Network Infrastructure


Building on more than 15 years experience in the IT industry, 21 CTI is a leader in the design and implementation of local and wide area networks. Our design philosophy is to improve the existing infrastructure of your network, to allow it to grow with your company. 21 CTI also analyzes the existing network, to find its strengths and weakness, and to demonstrate how the overall performance and design can be improved. We believe sharing information with each other is one of the best ways to make a company more efficient and to enable the company to grow.

Our teams of certified professionals are well experienced in handling small to large projects, varying from small networks to full-blown Metropolitan area networks (WAN, MAN) and everything in between.

Whatever your business requires, 21 CTI can design it for you. A wide area network, Metro area network, or an international backbone, 21 CTI can provide a complete range of possibilities. We are also able to support your network should questions or concerns arise. Many questions can be answered in as little as one phone call. Others can be addressed onsite on a 24/7 basis with our staff of highly trained, certified professionals. 21CTI can provide for you, a total network solution on many platforms (Microsoft, UNIX, Linux, Novell) as well as the hardware that runs your network such as CISCO, Nortel, 3Com, Intel and most Name-Brand Networking Equipment.


Wireless Security

One issue with corporate wireless networks in general, and WLANs in particular, involves the need for security. Many early access points could not discern whether or not a particular user had authorization to access the network. Although this problem reflects issues that have long troubled many types of wired networks (it has been possible in the past for individuals to plug computers into randomly available Ethernet jacks and get access to a local network), this did not usually pose a significant problem, since many organizations had reasonably good physical security. However, the fact that radio signals bleed outside of buildings and across property lines makes physical security largely irrelevant to wardrivers. (Wardriving is the act of searching for Wi-Fi wireless networks by a person in a moving vehicle using a Wi-Fi-equipped computer)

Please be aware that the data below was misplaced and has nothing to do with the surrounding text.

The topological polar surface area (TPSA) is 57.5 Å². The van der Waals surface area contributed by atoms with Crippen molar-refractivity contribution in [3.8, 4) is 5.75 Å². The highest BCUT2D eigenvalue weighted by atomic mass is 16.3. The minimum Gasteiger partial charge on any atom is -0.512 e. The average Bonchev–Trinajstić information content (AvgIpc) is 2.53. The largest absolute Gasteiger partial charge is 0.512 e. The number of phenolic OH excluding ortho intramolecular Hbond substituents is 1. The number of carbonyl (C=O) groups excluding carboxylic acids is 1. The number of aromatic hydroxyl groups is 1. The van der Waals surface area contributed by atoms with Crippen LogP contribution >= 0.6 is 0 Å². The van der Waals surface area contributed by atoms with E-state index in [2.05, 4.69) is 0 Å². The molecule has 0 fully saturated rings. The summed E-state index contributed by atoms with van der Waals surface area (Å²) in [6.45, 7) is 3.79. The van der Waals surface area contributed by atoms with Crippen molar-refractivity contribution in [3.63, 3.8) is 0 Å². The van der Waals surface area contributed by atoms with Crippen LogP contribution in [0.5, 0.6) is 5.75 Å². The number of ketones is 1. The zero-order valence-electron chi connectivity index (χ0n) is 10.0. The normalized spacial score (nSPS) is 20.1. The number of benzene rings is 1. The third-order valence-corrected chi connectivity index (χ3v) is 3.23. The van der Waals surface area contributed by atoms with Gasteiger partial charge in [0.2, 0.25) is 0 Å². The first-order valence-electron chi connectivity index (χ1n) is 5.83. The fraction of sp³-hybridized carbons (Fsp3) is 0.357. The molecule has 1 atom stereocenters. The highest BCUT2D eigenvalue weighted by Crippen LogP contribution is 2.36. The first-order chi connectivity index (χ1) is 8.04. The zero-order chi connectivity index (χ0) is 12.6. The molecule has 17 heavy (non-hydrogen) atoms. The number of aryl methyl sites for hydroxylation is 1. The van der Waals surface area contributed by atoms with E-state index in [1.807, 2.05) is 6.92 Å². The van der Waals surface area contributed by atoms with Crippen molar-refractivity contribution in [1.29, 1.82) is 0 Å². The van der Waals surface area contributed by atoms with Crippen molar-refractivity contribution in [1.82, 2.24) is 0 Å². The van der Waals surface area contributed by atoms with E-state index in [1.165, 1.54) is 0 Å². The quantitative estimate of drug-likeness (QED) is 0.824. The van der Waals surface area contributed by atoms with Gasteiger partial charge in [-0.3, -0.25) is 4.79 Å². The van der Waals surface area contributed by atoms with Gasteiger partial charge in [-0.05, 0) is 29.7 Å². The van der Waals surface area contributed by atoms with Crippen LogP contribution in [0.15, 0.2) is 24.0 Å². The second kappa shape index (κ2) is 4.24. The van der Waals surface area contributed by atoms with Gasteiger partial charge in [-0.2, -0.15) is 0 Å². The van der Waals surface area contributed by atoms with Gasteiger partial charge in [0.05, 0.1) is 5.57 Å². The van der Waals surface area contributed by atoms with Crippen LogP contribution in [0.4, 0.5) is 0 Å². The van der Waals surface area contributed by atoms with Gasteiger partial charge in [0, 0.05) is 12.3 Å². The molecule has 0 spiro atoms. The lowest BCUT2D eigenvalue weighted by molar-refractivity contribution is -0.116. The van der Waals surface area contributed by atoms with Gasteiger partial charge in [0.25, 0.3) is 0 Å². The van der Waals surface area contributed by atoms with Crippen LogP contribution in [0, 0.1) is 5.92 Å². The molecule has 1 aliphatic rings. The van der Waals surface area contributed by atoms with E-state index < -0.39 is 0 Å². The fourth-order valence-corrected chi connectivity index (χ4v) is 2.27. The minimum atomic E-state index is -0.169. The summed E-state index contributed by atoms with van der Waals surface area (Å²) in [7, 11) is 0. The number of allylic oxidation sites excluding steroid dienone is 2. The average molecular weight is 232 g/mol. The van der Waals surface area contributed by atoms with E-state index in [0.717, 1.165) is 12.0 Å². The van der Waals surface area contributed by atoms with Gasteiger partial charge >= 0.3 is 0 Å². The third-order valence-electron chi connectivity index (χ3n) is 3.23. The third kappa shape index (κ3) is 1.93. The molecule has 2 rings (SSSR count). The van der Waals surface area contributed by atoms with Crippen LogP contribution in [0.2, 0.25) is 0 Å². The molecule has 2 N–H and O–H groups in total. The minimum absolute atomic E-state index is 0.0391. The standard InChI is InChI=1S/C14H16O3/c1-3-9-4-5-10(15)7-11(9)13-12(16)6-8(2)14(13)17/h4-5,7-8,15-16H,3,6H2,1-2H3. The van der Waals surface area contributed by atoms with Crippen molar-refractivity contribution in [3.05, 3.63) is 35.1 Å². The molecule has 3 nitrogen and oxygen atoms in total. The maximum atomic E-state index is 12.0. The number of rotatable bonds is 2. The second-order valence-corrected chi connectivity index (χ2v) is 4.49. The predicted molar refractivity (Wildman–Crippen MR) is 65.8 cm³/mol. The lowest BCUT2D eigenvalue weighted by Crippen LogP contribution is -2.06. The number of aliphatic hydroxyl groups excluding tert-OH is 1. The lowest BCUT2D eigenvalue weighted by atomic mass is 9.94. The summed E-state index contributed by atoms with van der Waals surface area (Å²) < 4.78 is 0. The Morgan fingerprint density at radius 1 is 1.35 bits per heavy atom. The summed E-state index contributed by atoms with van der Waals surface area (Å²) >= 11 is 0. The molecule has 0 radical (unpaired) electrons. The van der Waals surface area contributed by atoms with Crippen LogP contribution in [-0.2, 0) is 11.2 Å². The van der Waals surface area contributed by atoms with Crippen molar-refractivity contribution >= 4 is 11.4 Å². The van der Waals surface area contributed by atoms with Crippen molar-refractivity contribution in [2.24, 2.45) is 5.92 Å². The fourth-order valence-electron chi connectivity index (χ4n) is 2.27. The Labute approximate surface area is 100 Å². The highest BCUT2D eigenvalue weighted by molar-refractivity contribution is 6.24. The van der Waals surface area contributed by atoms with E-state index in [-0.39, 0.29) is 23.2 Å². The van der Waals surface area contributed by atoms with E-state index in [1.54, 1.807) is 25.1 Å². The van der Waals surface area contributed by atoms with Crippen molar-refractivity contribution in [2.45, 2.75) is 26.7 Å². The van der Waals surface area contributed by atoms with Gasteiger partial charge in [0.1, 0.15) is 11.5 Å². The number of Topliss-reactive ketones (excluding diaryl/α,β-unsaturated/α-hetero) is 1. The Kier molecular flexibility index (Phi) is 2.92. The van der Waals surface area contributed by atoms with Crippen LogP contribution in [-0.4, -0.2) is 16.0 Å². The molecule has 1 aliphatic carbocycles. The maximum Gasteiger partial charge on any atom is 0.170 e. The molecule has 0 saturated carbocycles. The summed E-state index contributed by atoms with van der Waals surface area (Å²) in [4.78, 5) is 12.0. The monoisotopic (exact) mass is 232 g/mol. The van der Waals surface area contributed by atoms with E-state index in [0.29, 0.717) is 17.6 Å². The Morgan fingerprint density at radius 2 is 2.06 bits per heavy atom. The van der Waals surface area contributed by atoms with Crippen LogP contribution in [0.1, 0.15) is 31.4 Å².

There are three principal ways to secure a wireless network:

  • For closed networks (like home users and organizations) the by far most common way is to configure access restrictions in the access points. Those restrictions may include encryption and checks on MAC address.

  • For commercial providers, hotspots and large organizations, the preferred solution is often to have an open, unencrypted but completely isolated wireless network. The users will at first have no access to the internet nor to any local network resources. Commercial providers usually forward all web traffic to a captive portal which provides for payment and/or authorization. Another solution is to require the users to connect securely to a privileged network using VPN.